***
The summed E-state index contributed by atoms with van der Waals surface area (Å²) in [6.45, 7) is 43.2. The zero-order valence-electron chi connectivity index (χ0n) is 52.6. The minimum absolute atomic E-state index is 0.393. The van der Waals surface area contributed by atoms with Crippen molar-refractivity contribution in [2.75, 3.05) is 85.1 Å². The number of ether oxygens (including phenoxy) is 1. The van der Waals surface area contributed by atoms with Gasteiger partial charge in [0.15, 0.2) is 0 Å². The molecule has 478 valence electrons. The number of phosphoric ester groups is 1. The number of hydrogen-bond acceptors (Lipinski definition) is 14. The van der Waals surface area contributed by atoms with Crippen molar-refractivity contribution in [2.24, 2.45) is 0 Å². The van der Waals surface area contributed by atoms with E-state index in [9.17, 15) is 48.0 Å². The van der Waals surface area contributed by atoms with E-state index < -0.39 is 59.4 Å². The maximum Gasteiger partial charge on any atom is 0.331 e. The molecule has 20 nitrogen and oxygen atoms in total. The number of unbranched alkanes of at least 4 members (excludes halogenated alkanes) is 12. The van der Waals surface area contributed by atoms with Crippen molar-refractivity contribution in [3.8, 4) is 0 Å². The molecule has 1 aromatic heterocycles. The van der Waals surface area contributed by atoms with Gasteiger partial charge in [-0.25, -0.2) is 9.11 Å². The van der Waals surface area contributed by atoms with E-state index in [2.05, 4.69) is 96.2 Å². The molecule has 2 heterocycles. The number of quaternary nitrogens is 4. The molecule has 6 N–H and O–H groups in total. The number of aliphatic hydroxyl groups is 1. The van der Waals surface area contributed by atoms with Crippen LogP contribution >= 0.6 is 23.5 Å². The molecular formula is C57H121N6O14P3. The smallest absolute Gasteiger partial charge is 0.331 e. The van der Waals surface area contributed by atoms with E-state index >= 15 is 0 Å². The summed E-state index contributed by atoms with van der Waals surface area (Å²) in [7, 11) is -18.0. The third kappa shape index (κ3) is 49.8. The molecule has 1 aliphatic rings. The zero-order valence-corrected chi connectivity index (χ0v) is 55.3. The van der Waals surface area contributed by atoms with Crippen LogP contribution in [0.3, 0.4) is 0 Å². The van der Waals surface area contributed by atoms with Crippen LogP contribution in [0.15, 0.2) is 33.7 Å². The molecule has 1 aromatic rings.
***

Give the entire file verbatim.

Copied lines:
The summed E-state index contributed by atoms with van der Waals surface area (Å²) in [6.45, 7) is 43.2. The zero-order valence-electron chi connectivity index (χ0n) is 52.6. The minimum absolute atomic E-state index is 0.393. The van der Waals surface area contributed by atoms with Crippen molar-refractivity contribution in [2.75, 3.05) is 85.1 Å². The number of ether oxygens (including phenoxy) is 1. The van der Waals surface area contributed by atoms with Gasteiger partial charge in [0.15, 0.2) is 0 Å². The molecule has 478 valence electrons. The number of phosphoric ester groups is 1. The number of hydrogen-bond acceptors (Lipinski definition) is 14. The van der Waals surface area contributed by atoms with Crippen molar-refractivity contribution in [2.24, 2.45) is 0 Å². The van der Waals surface area contributed by atoms with E-state index in [9.17, 15) is 48.0 Å². The van der Waals surface area contributed by atoms with E-state index < -0.39 is 59.4 Å². The maximum Gasteiger partial charge on any atom is 0.331 e. The molecule has 20 nitrogen and oxygen atoms in total. The number of unbranched alkanes of at least 4 members (excludes halogenated alkanes) is 12. The van der Waals surface area contributed by atoms with Crippen molar-refractivity contribution in [3.8, 4) is 0 Å². The molecule has 1 aromatic heterocycles. The van der Waals surface area contributed by atoms with Gasteiger partial charge in [-0.25, -0.2) is 9.11 Å². The van der Waals surface area contributed by atoms with E-state index in [2.05, 4.69) is 96.2 Å². The molecule has 2 heterocycles. The number of quaternary nitrogens is 4. The molecule has 6 N–H and O–H groups in total. The number of aliphatic hydroxyl groups is 1. The van der Waals surface area contributed by atoms with Crippen LogP contribution >= 0.6 is 23.5 Å². The molecular formula is C57H121N6O14P3. The smallest absolute Gasteiger partial charge is 0.331 e. The van der Waals surface area contributed by atoms with E-state index >= 15 is 0 Å². The summed E-state index contributed by atoms with van der Waals surface area (Å²) in [7, 11) is -18.0. The third kappa shape index (κ3) is 49.8. The molecule has 1 aliphatic rings. The zero-order valence-corrected chi connectivity index (χ0v) is 55.3. The van der Waals surface area contributed by atoms with Crippen LogP contribution in [0.3, 0.4) is 0 Å². The van der Waals surface area contributed by atoms with Crippen LogP contribution in [0.15, 0.2) is 33.7 Å². The molecule has 1 aromatic rings.